Hot on the heels of its very public decision to defriend Facebook (Nasdaq: FB ) by pulling its ads from the social-media giant, General Motors (NYSE: GM ) dropped another marketing bombshell late last week: It's punting on the Super Bowl.
Just as bidding for next year's Super Bowl ad slots was about to begin, GM announced -- loudly -- that it won't be participating. Company officials say the slots have become too expensive -- but the company's booking strong profits, and the Super Bowl is well suited to GM's marketing needs.
What's going on?
A big move from a very big ad player
In the insular little world of advertising, this is a big deal. You may not realize it, but GM is a huge consumer of ad services: The automaker was America's third largest advertiser last year, with a $1.8 billion budget that trailed only consumer megaliths AT&T (NYSE: T ) and Procter & Gamble (NYSE: PG ) in terms of total U.S. spending.
GM ran several different ads during the most recent Super Bowl, including a much-talked-about piece for the Chevy Volt that featured a visit from confused aliens. These were just the latest in a string of GM entries going back years -- the company skipped the event during its death spiral in early 2009 but spent $82.8 million advertising in the Super Bowl from 2002 through last year.
It has been a particularly good platform for GM, as rival Ford (NYSE: F ) hasn't advertised during the event for several years. So why is GM skipping this year's round? It's unclear.
Is it just about the money?
GM's chief marketer, Joel Ewanick, said in a statement that GM "simply can't justify the expense" . Prices for the coveted Super Bowl ad slots are expected to increase significantly -- about 9%, to around $3.8 million for a 30-second spot, according to The Wall Street Journal.
Is it just a matter of saving money, maybe to help boost GM's stock price? That's one possibility: GM is still partly owned by the U.S. government, and CEO Dan Akerson would dearly love to see the feds sell their shares. That's unlikely to happen until the stock price rises significantly.
But I don't think that's a complete explanation. It's true that Ewanick has announced a goal of cutting $2 billion from Chevrolet's ad budget -- GM's biggest and most visible -- over the next five years. But some analysts think there's a little more to the Super Bowl story than simply cost control.
Michelle Krebs at industry watchers Edmunds said in a statement that "it feels premature for GM to make such a big decision" with the Super Bowl months away. As Krebs pointed out, this decision is puzzling if only because GM's long-awaited line of new pickups and big SUVs is due to be launched early in 2013. The timing of the Super Bowl -- and its audience -- would seem to make it an ideal platform to advertise those vehicles, she said.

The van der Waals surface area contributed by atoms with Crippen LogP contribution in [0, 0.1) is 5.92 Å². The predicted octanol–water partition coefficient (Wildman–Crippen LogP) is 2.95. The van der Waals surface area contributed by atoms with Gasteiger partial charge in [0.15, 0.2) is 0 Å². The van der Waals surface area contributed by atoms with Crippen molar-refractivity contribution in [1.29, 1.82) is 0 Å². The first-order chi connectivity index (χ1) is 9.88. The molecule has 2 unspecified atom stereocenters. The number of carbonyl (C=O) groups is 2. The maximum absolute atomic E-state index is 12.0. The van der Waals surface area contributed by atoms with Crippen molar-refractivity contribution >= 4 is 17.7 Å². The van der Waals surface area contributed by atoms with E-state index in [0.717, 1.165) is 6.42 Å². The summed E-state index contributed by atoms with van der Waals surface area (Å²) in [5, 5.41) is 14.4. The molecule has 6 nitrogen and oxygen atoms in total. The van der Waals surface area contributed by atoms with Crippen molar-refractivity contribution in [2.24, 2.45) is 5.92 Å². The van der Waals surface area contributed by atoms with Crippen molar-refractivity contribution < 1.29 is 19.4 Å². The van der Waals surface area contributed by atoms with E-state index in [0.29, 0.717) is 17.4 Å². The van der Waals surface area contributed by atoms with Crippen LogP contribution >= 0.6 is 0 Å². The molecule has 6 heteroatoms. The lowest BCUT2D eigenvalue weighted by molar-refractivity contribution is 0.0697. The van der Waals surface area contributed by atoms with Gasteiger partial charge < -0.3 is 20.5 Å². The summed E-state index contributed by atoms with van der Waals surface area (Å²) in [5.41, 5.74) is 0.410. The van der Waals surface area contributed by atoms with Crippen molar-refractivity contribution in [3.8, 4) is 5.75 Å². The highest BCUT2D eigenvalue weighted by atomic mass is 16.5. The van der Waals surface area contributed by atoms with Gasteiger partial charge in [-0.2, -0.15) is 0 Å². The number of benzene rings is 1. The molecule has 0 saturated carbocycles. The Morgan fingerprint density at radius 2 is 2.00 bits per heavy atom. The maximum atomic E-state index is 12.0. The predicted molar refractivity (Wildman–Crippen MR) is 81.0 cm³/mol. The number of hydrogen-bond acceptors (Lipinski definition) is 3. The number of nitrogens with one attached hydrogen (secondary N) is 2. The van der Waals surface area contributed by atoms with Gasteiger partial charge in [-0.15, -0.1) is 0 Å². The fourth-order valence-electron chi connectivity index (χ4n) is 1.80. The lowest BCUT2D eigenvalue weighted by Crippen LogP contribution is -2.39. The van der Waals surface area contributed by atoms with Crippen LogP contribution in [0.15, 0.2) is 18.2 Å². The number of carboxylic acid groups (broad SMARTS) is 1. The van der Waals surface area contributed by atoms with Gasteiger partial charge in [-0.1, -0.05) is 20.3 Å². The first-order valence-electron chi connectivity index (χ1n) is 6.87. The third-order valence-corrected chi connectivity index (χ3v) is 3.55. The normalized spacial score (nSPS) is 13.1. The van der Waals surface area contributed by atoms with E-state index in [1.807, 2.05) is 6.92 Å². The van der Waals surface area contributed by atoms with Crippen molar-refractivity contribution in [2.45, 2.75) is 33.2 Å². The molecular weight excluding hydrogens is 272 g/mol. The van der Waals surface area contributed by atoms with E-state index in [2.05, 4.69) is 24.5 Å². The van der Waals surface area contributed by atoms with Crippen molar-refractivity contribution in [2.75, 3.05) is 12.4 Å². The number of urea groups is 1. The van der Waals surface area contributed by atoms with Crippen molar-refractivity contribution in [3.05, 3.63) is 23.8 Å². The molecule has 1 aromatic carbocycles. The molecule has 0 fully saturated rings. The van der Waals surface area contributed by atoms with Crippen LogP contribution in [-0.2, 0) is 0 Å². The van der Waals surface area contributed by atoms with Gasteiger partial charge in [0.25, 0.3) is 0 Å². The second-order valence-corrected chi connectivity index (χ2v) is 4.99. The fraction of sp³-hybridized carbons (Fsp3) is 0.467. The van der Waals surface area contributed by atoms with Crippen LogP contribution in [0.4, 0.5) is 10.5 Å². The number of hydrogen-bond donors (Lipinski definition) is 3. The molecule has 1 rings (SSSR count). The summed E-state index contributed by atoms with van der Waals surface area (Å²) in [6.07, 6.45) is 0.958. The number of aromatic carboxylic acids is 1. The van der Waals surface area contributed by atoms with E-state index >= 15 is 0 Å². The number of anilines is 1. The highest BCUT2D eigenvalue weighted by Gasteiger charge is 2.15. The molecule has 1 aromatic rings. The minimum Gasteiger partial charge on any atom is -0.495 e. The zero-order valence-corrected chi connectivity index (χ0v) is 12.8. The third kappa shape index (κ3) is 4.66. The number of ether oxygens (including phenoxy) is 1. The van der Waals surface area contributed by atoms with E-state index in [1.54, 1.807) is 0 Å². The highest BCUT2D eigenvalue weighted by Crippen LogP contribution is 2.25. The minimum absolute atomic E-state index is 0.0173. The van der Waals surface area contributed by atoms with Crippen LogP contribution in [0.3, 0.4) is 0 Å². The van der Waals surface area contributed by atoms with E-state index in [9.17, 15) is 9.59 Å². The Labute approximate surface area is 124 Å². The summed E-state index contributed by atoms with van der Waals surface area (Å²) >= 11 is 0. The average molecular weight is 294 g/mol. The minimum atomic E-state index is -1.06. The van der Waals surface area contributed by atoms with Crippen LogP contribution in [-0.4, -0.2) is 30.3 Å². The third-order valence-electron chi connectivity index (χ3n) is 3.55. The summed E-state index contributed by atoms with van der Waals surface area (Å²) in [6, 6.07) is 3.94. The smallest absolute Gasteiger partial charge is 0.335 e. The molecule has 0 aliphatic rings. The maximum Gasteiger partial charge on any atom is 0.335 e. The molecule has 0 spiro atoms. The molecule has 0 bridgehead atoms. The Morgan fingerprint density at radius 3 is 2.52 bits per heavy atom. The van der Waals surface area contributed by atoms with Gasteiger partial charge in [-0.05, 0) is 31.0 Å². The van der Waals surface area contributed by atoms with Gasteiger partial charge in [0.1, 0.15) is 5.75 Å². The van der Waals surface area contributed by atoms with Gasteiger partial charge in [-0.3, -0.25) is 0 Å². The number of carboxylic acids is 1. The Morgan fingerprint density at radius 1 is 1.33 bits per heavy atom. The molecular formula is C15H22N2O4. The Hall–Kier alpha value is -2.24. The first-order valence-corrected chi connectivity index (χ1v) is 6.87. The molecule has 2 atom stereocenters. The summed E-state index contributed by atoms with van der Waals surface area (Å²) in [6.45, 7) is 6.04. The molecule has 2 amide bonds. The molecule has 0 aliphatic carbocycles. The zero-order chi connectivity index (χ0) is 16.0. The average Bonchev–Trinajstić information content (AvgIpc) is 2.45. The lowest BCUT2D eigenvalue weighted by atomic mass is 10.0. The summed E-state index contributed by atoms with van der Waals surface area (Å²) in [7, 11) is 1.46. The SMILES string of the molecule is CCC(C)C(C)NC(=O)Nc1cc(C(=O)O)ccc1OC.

Ewanick is an extremely capable marketing executive with a long track record of success, so it's safe to assume that GM has a good reason for this move. And it's unlikely that financial considerations alone are behind it. A GM spokesman confirmed to Advertising Age that the company's overall 2012 marketing spending would be roughly in line with what the automaker spent in 2011 -- and GM is known to be spending heavily on movie product-placement deals and other high-profile efforts.
So what's really happening?
Ewanick has recently shaken up GM's global advertising efforts, going from using dozens of agencies to tapping a single firm to handle its ad-buying efforts -- and pushing all parties to be disciplined about spending. The company is looking to refocus its ad spending, moving from a simple strategy of reaching the most people to a more targeted approach, maximizing its outreach to potential customers.
GM's very public refusal to enter next year's Super Bowl ad fray, coming on the heels of the Facebook announcement, is probably just a reflection of that approach -- and a loud signal to the advertising world that GM is changing its strategy.
From a shareholder's perspective, I like this move. It's one more sign that GM's new generation of leaders aren't afraid to change the internal status quo in a smart, financially disciplined way. While it remains to be seen how this particular change in strategy will play out, it's yet another sign that GM has changed -- and is changing -- for the better.
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